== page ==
In Atlantic Canada, there were eight new cases of COVID-19 on Tuesday, with seven in Nova Scotia and one in Prince Edward Island. There were no new cases reported in Newfoundland and Labrador or New Brunswick.

In Quebec, where health officials are pushing to get more young adults vaccinated, health officials on Tuesday reported no additional deaths and 67 new cases of COVID-19.

Ontario reported 164 new COVID-19 cases and nine deaths from the virus on Tuesday, as well as 80 previously uncounted cases from 2020.

The province’s top doctor was also calling for all eligible young people to be vaccinated against COVID-19 ahead of school’s return in September. Dr. Kieran Moore said Tuesday that classes in Ontario schools are due to pick up in less than two months with the goal of holding more in-person classes.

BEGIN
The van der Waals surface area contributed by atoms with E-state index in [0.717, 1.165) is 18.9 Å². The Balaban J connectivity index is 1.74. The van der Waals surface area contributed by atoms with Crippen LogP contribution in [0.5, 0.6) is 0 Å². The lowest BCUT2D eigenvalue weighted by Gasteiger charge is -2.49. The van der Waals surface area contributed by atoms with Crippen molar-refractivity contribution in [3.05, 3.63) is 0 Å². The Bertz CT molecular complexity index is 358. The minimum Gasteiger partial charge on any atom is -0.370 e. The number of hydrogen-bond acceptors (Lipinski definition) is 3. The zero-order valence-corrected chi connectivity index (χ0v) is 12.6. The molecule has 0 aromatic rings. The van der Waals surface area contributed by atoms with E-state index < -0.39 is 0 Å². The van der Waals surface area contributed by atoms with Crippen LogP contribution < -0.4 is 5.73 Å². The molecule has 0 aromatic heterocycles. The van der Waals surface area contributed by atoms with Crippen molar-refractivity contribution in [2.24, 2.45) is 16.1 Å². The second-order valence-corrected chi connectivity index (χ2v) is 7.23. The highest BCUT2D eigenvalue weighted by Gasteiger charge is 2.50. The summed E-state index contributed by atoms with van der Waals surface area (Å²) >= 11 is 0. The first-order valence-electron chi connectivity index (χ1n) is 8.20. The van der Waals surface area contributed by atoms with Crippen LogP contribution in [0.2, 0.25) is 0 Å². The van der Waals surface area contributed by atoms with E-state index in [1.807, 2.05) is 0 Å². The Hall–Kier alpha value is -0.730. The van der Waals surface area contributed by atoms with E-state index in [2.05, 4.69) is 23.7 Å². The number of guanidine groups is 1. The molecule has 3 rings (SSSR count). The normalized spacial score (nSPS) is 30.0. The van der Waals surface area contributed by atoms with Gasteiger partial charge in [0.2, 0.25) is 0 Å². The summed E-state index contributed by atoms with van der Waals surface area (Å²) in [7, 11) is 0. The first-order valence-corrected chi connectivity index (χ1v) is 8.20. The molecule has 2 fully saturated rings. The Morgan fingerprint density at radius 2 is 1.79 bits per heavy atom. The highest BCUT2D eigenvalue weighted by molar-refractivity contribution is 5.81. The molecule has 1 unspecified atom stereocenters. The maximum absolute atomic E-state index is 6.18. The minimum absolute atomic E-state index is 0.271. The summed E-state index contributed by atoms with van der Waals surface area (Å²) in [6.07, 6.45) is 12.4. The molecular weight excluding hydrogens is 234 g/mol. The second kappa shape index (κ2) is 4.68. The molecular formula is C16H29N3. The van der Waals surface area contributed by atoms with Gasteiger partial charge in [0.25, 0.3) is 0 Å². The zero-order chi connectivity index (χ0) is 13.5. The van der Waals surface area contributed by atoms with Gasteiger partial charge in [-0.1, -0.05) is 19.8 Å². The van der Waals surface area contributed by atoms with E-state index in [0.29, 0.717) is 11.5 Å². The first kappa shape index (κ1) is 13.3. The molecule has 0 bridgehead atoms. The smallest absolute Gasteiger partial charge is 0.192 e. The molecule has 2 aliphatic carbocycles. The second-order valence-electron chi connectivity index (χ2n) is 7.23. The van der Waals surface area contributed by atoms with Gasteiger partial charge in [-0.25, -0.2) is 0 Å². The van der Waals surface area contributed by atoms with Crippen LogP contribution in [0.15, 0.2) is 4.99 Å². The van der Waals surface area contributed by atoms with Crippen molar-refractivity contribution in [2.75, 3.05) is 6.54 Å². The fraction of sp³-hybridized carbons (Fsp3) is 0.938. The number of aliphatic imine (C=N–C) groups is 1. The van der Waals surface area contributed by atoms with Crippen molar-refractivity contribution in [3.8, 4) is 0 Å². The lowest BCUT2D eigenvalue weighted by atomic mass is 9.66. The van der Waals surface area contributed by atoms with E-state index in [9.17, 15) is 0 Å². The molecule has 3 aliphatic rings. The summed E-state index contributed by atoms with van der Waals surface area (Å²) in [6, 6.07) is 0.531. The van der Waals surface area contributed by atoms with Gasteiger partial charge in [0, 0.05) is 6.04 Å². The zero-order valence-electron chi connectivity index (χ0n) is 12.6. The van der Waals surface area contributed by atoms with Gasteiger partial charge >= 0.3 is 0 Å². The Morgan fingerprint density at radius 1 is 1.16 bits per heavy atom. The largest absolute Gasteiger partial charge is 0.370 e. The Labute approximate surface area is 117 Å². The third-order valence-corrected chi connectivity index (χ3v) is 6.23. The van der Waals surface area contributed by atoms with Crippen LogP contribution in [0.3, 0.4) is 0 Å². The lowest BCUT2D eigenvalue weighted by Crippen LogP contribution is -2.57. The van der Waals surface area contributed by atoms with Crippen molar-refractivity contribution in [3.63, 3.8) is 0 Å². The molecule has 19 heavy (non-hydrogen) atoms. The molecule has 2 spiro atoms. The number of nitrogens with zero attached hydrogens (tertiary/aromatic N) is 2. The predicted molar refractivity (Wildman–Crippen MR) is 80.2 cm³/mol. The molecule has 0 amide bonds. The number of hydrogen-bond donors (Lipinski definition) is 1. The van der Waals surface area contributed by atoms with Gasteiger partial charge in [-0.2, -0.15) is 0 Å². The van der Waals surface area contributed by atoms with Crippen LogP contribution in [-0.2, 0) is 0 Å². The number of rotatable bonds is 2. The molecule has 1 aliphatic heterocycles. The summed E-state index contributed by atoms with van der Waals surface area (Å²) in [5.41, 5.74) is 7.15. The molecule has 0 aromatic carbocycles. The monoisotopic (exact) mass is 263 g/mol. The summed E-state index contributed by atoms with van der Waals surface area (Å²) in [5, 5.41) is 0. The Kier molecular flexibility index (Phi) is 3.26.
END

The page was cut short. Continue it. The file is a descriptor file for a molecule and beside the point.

In Manitoba, meanwhile, health officials on Tuesday reported one additional death and 36 new cases of COVID-19 — the lowest single-day case number the province has seen since March.

Saskatchewan reported one death Tuesday and 14 additional cases of COVID-19. 

In Alberta, health officials reported two additional deaths and 33 new cases of COVID-19.

Across the North, there were 10 new cases reported Tuesday in Yukon, where health officials said a “surge” in new infections is concentrated in Whitehorse. There were no new cases reported in Nunavut or the Northwest Territories.

In British Columbia, there were no new deaths reported on Tuesday. Health officials said there were 46 new cases of the disease caused by the novel coronavirus.

-From CBC News and The Canadian Press, last updated at 7 a.m. ET


What’s happening around the world

People study in the Rose Main Reading Room of the New York Public Library on Tuesday in New York City. The New York Public Library reopened for in-person visitors for the first time since the pandemic shut down its branches in March 2020. (Michael M. Santiago/Getty Images)